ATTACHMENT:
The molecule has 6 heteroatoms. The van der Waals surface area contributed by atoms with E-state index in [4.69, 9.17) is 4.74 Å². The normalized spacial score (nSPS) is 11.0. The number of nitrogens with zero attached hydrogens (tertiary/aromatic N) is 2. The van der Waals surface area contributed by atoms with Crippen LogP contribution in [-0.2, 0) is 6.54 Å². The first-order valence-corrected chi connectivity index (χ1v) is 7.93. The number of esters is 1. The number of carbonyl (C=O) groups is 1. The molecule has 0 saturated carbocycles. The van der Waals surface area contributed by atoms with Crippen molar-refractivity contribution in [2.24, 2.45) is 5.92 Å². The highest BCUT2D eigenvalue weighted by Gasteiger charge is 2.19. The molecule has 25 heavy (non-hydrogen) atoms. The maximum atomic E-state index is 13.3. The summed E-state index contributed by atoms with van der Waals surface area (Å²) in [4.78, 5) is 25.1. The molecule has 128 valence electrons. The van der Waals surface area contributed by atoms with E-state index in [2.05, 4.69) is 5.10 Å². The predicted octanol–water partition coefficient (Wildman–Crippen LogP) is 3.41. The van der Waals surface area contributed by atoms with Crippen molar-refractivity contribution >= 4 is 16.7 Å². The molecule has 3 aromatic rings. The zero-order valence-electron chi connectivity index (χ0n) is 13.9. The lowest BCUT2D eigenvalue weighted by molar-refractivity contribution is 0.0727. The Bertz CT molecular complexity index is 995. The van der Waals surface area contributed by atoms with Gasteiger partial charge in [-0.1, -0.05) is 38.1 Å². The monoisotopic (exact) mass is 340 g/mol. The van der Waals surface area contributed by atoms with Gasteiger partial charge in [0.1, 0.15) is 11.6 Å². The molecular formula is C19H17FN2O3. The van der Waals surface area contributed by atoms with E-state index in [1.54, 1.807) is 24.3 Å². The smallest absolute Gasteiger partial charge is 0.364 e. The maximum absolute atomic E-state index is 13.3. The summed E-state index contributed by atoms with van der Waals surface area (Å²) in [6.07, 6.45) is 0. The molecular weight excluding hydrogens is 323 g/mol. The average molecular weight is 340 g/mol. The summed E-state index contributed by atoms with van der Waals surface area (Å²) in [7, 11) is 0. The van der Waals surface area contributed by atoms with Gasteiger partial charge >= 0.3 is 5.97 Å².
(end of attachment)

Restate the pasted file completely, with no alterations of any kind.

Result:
The molecule has 6 heteroatoms. The van der Waals surface area contributed by atoms with E-state index in [4.69, 9.17) is 4.74 Å². The normalized spacial score (nSPS) is 11.0. The number of nitrogens with zero attached hydrogens (tertiary/aromatic N) is 2. The van der Waals surface area contributed by atoms with Crippen LogP contribution in [-0.2, 0) is 6.54 Å². The first-order valence-corrected chi connectivity index (χ1v) is 7.93. The number of esters is 1. The number of carbonyl (C=O) groups is 1. The molecule has 0 saturated carbocycles. The van der Waals surface area contributed by atoms with Crippen molar-refractivity contribution in [2.24, 2.45) is 5.92 Å². The highest BCUT2D eigenvalue weighted by Gasteiger charge is 2.19. The molecule has 25 heavy (non-hydrogen) atoms. The maximum atomic E-state index is 13.3. The summed E-state index contributed by atoms with van der Waals surface area (Å²) in [4.78, 5) is 25.1. The molecule has 128 valence electrons. The van der Waals surface area contributed by atoms with E-state index in [2.05, 4.69) is 5.10 Å². The predicted octanol–water partition coefficient (Wildman–Crippen LogP) is 3.41. The van der Waals surface area contributed by atoms with Crippen molar-refractivity contribution >= 4 is 16.7 Å². The molecule has 3 aromatic rings. The zero-order valence-electron chi connectivity index (χ0n) is 13.9. The lowest BCUT2D eigenvalue weighted by molar-refractivity contribution is 0.0727. The Bertz CT molecular complexity index is 995. The van der Waals surface area contributed by atoms with Gasteiger partial charge in [-0.1, -0.05) is 38.1 Å². The monoisotopic (exact) mass is 340 g/mol. The van der Waals surface area contributed by atoms with Gasteiger partial charge in [0.1, 0.15) is 11.6 Å². The molecular formula is C19H17FN2O3. The van der Waals surface area contributed by atoms with E-state index in [1.54, 1.807) is 24.3 Å². The smallest absolute Gasteiger partial charge is 0.364 e. The maximum absolute atomic E-state index is 13.3. The summed E-state index contributed by atoms with van der Waals surface area (Å²) in [6.07, 6.45) is 0. The molecular weight excluding hydrogens is 323 g/mol. The average molecular weight is 340 g/mol. The summed E-state index contributed by atoms with van der Waals surface area (Å²) in [7, 11) is 0. The van der Waals surface area contributed by atoms with Gasteiger partial charge >= 0.3 is 5.97 Å².